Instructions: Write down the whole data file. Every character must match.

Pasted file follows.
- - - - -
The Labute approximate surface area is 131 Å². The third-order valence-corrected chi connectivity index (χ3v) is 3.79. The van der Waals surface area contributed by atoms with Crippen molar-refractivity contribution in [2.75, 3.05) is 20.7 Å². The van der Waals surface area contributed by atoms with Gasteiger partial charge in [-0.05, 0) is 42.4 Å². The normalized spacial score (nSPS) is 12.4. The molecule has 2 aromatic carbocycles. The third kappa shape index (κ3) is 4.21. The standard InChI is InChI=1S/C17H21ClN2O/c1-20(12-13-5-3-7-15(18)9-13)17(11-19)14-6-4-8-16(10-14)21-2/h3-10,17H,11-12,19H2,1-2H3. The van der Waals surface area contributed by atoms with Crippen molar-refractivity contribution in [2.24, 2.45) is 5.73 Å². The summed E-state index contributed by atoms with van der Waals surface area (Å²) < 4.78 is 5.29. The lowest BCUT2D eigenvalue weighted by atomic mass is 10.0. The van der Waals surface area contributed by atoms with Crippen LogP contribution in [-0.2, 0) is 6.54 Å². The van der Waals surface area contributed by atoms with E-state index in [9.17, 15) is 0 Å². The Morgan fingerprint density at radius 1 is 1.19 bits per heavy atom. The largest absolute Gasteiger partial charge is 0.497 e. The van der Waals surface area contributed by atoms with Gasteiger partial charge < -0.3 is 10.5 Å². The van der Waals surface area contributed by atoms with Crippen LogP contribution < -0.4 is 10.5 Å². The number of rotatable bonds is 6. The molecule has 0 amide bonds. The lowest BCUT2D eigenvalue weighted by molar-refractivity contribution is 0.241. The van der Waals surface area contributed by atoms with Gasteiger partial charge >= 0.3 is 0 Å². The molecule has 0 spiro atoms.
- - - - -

The Labute approximate surface area is 131 Å². The third-order valence-corrected chi connectivity index (χ3v) is 3.79. The van der Waals surface area contributed by atoms with Crippen molar-refractivity contribution in [2.75, 3.05) is 20.7 Å². The van der Waals surface area contributed by atoms with Gasteiger partial charge in [-0.05, 0) is 42.4 Å². The normalized spacial score (nSPS) is 12.4. The molecule has 2 aromatic carbocycles. The third kappa shape index (κ3) is 4.21. The standard InChI is InChI=1S/C17H21ClN2O/c1-20(12-13-5-3-7-15(18)9-13)17(11-19)14-6-4-8-16(10-14)21-2/h3-10,17H,11-12,19H2,1-2H3. The van der Waals surface area contributed by atoms with Crippen molar-refractivity contribution in [2.24, 2.45) is 5.73 Å². The summed E-state index contributed by atoms with van der Waals surface area (Å²) < 4.78 is 5.29. The lowest BCUT2D eigenvalue weighted by atomic mass is 10.0. The van der Waals surface area contributed by atoms with Crippen LogP contribution in [-0.2, 0) is 6.54 Å². The van der Waals surface area contributed by atoms with E-state index in [9.17, 15) is 0 Å². The Morgan fingerprint density at radius 1 is 1.19 bits per heavy atom. The largest absolute Gasteiger partial charge is 0.497 e. The van der Waals surface area contributed by atoms with Gasteiger partial charge < -0.3 is 10.5 Å². The van der Waals surface area contributed by atoms with Crippen LogP contribution < -0.4 is 10.5 Å². The number of rotatable bonds is 6. The molecule has 0 amide bonds. The lowest BCUT2D eigenvalue weighted by molar-refractivity contribution is 0.241. The van der Waals surface area contributed by atoms with Gasteiger partial charge >= 0.3 is 0 Å². The molecule has 0 spiro atoms.